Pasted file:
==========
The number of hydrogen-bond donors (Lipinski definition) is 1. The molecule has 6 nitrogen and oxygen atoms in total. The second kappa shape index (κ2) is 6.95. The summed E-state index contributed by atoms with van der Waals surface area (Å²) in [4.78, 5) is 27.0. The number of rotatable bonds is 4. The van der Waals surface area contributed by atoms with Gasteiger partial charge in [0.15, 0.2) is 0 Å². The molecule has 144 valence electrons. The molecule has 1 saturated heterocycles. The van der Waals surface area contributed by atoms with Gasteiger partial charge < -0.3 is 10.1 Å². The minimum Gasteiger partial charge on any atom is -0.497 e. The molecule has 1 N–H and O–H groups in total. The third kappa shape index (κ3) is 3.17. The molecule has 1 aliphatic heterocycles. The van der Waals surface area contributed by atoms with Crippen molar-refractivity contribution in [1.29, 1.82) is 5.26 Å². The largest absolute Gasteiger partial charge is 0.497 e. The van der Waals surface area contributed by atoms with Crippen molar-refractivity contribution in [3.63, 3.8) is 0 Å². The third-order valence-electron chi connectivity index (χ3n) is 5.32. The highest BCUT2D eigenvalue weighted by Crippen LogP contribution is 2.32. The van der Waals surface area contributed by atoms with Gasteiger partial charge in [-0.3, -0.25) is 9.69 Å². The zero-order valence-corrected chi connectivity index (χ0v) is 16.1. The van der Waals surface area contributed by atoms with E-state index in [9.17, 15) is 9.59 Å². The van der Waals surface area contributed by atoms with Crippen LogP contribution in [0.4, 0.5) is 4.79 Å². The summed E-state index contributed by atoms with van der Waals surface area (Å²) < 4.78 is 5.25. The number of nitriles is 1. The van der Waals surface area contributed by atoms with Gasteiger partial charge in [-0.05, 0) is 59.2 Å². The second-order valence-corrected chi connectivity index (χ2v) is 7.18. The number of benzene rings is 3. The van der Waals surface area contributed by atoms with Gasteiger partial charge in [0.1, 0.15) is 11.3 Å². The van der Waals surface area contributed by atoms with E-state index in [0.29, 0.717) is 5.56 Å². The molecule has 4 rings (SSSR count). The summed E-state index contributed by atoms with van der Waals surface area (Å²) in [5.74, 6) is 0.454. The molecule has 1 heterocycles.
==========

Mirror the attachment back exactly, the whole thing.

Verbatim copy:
The number of hydrogen-bond donors (Lipinski definition) is 1. The molecule has 6 nitrogen and oxygen atoms in total. The second kappa shape index (κ2) is 6.95. The summed E-state index contributed by atoms with van der Waals surface area (Å²) in [4.78, 5) is 27.0. The number of rotatable bonds is 4. The van der Waals surface area contributed by atoms with Gasteiger partial charge in [0.15, 0.2) is 0 Å². The molecule has 144 valence electrons. The molecule has 1 saturated heterocycles. The van der Waals surface area contributed by atoms with Gasteiger partial charge < -0.3 is 10.1 Å². The minimum Gasteiger partial charge on any atom is -0.497 e. The molecule has 1 N–H and O–H groups in total. The third kappa shape index (κ3) is 3.17. The molecule has 1 aliphatic heterocycles. The van der Waals surface area contributed by atoms with Crippen molar-refractivity contribution in [1.29, 1.82) is 5.26 Å². The largest absolute Gasteiger partial charge is 0.497 e. The van der Waals surface area contributed by atoms with Crippen molar-refractivity contribution in [3.63, 3.8) is 0 Å². The third-order valence-electron chi connectivity index (χ3n) is 5.32. The highest BCUT2D eigenvalue weighted by Crippen LogP contribution is 2.32. The van der Waals surface area contributed by atoms with Gasteiger partial charge in [-0.3, -0.25) is 9.69 Å². The zero-order valence-corrected chi connectivity index (χ0v) is 16.1. The van der Waals surface area contributed by atoms with E-state index in [9.17, 15) is 9.59 Å². The van der Waals surface area contributed by atoms with Crippen LogP contribution in [0.4, 0.5) is 4.79 Å². The summed E-state index contributed by atoms with van der Waals surface area (Å²) < 4.78 is 5.25. The number of nitriles is 1. The van der Waals surface area contributed by atoms with Gasteiger partial charge in [-0.05, 0) is 59.2 Å². The second-order valence-corrected chi connectivity index (χ2v) is 7.18. The number of benzene rings is 3. The van der Waals surface area contributed by atoms with Gasteiger partial charge in [0.1, 0.15) is 11.3 Å². The van der Waals surface area contributed by atoms with E-state index in [0.29, 0.717) is 5.56 Å². The molecule has 4 rings (SSSR count). The summed E-state index contributed by atoms with van der Waals surface area (Å²) in [5.74, 6) is 0.454. The molecule has 1 heterocycles.